Of course, she wasn’t the only one displeased. Several of her friends took me to task, and my friend thanked them for their support. E.g.,:

  • “Thank you I. T. You said something I wanted to say but was floored about an unnecessary political potshot over something I have never condoned at all but someone felt the need to make an opportunity out of it rather than show sympathy for my grandmother. Must feel so big and proud I guess? Whatever turns someone’s motor I guess.

Because I accepted my faux paus in wanting to discuss Mars, while everyone else wanted to discuss Venus, I decided against pushing the cognitive-dissonance argument:

  • “Ana Alicia Perez, I’m sorry for failing to compartmentalize the two incidents. The Ferguson issue just really bothers me, especially after seeing all the fawning press yesterday approve the St. Louis Five protest. Tim Tebow gets excoriated for his gesture, but the Five has license to mock the police – Hands Up, Don’t Shoot.”

And my friend seemed to accept this dénouement:

  • “I understand Mike. Look back on my feed and I posted an article about the guys who stopped the rioters from destroying a family-owned shop… Probably I posted it two or three days ago. I have never condoned the rioting as it doesn’t make sense how anyone is going to make a point by destroying their own city. It is stupid. Did I agree with the legal decision? No. Did I agree with a bunch of people costing millions in damages to their city and hurting small businesses that Jeromy and I support rather than big business? No. I don’t know anything about the Tim Tebow thing other than he is homophobic so I don’t like him anyway. And as for the nfl thing I saw that and rolled my eyes. It was tacky and I don’t think the NFL can be anything of a moral high ground considering the players who have been caught with drugs, beating their wives, dog fighting, etc.”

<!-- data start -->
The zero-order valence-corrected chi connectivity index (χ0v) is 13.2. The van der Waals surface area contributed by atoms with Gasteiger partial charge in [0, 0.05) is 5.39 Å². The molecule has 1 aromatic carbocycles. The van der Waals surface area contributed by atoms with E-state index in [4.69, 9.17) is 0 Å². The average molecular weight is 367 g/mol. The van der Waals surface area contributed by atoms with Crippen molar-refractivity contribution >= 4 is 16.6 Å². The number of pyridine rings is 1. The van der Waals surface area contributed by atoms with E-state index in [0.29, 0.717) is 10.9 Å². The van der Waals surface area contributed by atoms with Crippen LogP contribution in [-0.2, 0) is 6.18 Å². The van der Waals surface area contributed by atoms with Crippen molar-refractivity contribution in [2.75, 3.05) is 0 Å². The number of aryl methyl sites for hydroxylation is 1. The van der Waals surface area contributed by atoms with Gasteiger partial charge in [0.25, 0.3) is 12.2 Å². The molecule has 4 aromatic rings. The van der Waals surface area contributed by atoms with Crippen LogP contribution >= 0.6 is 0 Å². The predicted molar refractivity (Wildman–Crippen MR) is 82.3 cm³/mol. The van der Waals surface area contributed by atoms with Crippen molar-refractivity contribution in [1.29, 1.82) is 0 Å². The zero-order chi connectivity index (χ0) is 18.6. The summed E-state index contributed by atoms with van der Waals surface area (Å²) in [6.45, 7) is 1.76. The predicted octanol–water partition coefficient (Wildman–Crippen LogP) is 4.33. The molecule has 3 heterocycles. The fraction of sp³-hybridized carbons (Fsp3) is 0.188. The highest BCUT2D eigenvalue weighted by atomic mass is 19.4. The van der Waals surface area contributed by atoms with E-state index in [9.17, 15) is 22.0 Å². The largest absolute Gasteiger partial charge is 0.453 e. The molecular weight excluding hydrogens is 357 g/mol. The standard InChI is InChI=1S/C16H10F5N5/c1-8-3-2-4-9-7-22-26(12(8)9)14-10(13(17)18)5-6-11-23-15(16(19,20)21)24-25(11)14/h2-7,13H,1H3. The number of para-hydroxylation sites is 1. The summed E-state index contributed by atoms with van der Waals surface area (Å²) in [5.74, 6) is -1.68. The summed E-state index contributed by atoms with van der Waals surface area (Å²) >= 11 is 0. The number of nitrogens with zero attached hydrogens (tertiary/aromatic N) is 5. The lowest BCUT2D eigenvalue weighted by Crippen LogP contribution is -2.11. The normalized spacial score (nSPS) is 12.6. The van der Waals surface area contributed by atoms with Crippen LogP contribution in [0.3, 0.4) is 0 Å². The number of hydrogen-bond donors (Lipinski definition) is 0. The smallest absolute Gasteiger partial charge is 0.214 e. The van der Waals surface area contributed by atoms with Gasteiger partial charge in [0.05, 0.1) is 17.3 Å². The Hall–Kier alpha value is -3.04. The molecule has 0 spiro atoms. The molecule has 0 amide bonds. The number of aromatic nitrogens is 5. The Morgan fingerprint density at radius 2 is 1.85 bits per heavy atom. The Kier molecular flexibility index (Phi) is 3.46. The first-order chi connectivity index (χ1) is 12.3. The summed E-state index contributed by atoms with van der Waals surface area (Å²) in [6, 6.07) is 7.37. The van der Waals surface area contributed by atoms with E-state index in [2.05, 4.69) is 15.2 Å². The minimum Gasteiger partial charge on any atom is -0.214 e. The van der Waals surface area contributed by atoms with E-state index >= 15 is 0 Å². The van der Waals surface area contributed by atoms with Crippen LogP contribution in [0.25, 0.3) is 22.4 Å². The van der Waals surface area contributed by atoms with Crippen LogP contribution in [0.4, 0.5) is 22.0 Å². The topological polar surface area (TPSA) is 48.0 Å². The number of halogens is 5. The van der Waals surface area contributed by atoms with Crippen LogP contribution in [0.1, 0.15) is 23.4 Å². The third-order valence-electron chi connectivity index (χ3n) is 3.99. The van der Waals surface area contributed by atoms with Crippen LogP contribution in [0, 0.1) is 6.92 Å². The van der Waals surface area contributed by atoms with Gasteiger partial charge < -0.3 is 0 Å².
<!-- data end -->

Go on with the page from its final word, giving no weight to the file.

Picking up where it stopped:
But later a straggler friend of hers weighed in:

  • Oh I hate it when someone commits a violent crime such as that on elderly citizens. There should be a double or triple penalty for idiots that do this. I can truly and sincerely understand your frustration in that they rot in hell. I totally agree with you. And that gentleman speaking about Ferguson needs to just shut up. Anna, anyone in the neighborhood that can describe this person? Any witnesses ?!?! OMG. I hate to hear this. Sounds like an assault as well. We need to speak to our elders & tell them to please be aware of their surroundings. I walked into Valero last evening to use ATM and a line of 6 hoods lined up behind me …. Waiting …. I grabbed my card and split !!! I know what they wanted !!! Rectums !!! They’re everywhere. Be careful Peeps !!! I am SO sorry, Ana. God bless your poor granny. She’s in my prayers. Hoping the men in blue find that dork.

I might have overlooked the “shut up” suggestion, although I find particularly abhorrent, but the reference to the “men in blue” was too much to pass up. So I responded directly to the straggler: